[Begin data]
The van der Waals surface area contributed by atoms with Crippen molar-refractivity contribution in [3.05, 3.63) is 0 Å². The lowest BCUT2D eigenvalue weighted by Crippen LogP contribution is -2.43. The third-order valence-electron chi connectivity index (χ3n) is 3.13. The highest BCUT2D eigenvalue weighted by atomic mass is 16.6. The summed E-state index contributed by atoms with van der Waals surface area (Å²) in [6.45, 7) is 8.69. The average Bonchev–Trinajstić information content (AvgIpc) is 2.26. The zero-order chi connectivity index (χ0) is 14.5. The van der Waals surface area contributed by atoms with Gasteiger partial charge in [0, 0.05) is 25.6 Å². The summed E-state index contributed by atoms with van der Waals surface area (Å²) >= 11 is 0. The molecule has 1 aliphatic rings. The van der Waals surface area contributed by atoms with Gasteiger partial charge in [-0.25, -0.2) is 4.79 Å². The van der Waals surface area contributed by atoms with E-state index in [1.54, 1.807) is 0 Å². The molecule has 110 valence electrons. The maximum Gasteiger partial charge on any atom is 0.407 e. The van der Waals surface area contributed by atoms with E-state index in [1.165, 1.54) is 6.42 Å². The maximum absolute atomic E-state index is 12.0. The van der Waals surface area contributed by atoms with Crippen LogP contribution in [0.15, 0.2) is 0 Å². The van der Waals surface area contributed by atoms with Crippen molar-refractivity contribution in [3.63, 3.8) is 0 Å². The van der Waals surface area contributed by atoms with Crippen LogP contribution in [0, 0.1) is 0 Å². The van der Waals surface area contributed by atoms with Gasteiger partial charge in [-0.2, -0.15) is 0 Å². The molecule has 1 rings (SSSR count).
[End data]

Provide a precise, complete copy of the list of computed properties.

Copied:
The van der Waals surface area contributed by atoms with Crippen molar-refractivity contribution in [3.05, 3.63) is 0 Å². The lowest BCUT2D eigenvalue weighted by Crippen LogP contribution is -2.43. The third-order valence-electron chi connectivity index (χ3n) is 3.13. The highest BCUT2D eigenvalue weighted by atomic mass is 16.6. The summed E-state index contributed by atoms with van der Waals surface area (Å²) in [6.45, 7) is 8.69. The average Bonchev–Trinajstić information content (AvgIpc) is 2.26. The zero-order chi connectivity index (χ0) is 14.5. The van der Waals surface area contributed by atoms with Gasteiger partial charge in [0, 0.05) is 25.6 Å². The summed E-state index contributed by atoms with van der Waals surface area (Å²) >= 11 is 0. The molecule has 1 aliphatic rings. The van der Waals surface area contributed by atoms with Gasteiger partial charge in [-0.25, -0.2) is 4.79 Å². The van der Waals surface area contributed by atoms with E-state index in [1.54, 1.807) is 0 Å². The molecule has 110 valence electrons. The maximum Gasteiger partial charge on any atom is 0.407 e. The van der Waals surface area contributed by atoms with E-state index in [1.165, 1.54) is 6.42 Å². The maximum absolute atomic E-state index is 12.0. The van der Waals surface area contributed by atoms with Crippen LogP contribution in [0.15, 0.2) is 0 Å². The van der Waals surface area contributed by atoms with Crippen molar-refractivity contribution in [3.63, 3.8) is 0 Å². The van der Waals surface area contributed by atoms with Crippen LogP contribution in [0, 0.1) is 0 Å². The van der Waals surface area contributed by atoms with Gasteiger partial charge in [-0.2, -0.15) is 0 Å². The molecule has 1 rings (SSSR count).